Day 152: L’Avventura 1960 + Jour de fete 1949 + Directors who work without scripts

L’Avventura 1960

I have just had a very unlikely experience. I watched a film, restored by Criterion, on Blu-Ray, played through a 4K player (with a built-in up-scale), and projected onto a screen that is taller than my seven-year old daughter and wider than the length of my own body. In terms of big screen televisions, it’s about the equivalent of a 105″ screen.

The look of the film was pristine. And the visuals blew-my-mind. Are they due to a great DOP or the director? More later. .

Despite the fact that the story is slim – which I don’t mind anymore – I see that there is something about the recording of what the characters do and how they interact that goes beyond what the characters actually do and how they interact.

This is an astonishing film for its visuals. Every shot, almost every frame, is exquisite. I don’t mind the fact that it isn’t about reaching the end of a line of thought. It’s about what we see and observe about the characters, that they reveal about themselves, to us. I think I get it now. It’s about telling a story to people who have been brought up with rigid thinking.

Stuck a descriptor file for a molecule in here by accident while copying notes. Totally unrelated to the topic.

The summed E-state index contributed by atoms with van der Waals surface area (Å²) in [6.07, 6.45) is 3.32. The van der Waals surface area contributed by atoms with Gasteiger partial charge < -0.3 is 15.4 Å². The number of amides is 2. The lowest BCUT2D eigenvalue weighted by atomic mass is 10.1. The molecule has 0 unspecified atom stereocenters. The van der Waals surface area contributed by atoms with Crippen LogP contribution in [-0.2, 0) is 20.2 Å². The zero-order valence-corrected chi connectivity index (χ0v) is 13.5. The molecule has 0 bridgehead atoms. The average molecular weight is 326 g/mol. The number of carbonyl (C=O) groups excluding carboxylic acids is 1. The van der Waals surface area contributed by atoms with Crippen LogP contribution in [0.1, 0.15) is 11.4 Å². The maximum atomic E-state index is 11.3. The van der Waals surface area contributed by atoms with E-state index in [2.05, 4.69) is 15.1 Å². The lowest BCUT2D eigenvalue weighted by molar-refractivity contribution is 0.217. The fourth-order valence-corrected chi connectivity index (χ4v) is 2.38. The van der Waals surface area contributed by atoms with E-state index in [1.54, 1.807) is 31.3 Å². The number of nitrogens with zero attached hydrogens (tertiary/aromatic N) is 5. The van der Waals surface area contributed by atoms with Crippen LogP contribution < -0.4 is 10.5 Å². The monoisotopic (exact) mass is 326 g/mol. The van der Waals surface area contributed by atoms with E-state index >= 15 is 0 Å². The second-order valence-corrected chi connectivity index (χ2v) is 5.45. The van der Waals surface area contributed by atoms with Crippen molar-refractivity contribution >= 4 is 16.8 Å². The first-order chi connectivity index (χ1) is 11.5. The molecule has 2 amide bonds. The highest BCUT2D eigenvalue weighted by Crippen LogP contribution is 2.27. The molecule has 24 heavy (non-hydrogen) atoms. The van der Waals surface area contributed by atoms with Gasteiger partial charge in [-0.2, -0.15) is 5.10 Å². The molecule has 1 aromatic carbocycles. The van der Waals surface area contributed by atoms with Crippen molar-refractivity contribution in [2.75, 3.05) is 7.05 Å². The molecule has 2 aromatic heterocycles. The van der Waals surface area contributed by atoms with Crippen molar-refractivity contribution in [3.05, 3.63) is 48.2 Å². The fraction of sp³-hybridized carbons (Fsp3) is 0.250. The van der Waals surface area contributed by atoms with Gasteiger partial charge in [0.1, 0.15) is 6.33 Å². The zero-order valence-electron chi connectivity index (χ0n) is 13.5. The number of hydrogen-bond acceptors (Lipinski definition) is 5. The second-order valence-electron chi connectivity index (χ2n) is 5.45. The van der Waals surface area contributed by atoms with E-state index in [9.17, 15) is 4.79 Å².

Rigid thinking is A B C D E F G H I J etc.

It’s 1 2 3 4 5 6 7 8 etc.

It’s C major, A minor, F major, G major, E minor, etc.

It’s F major, Bb major, EB major, Ab major, Db major, Gb major.

Godard’s thinking, for example, would be A 1 2 3 4, B 3 4, C 5 6, D 4 5 4 5, E 7, F 8.

Antonioni is C major, A minor, F major, G major, F# minor, E minor, B minor, E major, Ab major and then finally C# major.

Jour de fete 1949

Coming out of Chaplin Week (which took two mystifying weeks) I thought I’d jump into a week with his own kind – Tati. I’m accepting of all directors, and how they want to represent who they are, and I’m willing to watch their films, despite bad first impressions.

This is not great Tati but it is an incredible insight into how he developed the material that was used better, later.

It has great gags and gags that lag. More later. .

Directors who work without scripts

That would make me nervous if I didn’t come from a background in music where people improvise. What I read about Godard doing after he got someone to finance one of his projects was close to insane. What I read about Kubrick and Antonioni told me that other directors had considered moving forward without a finished screenplay.

What Godard did is like hiring an orchestra, a little band, and then keeping them waiting every day while he worked out the notes he wanted to record that day.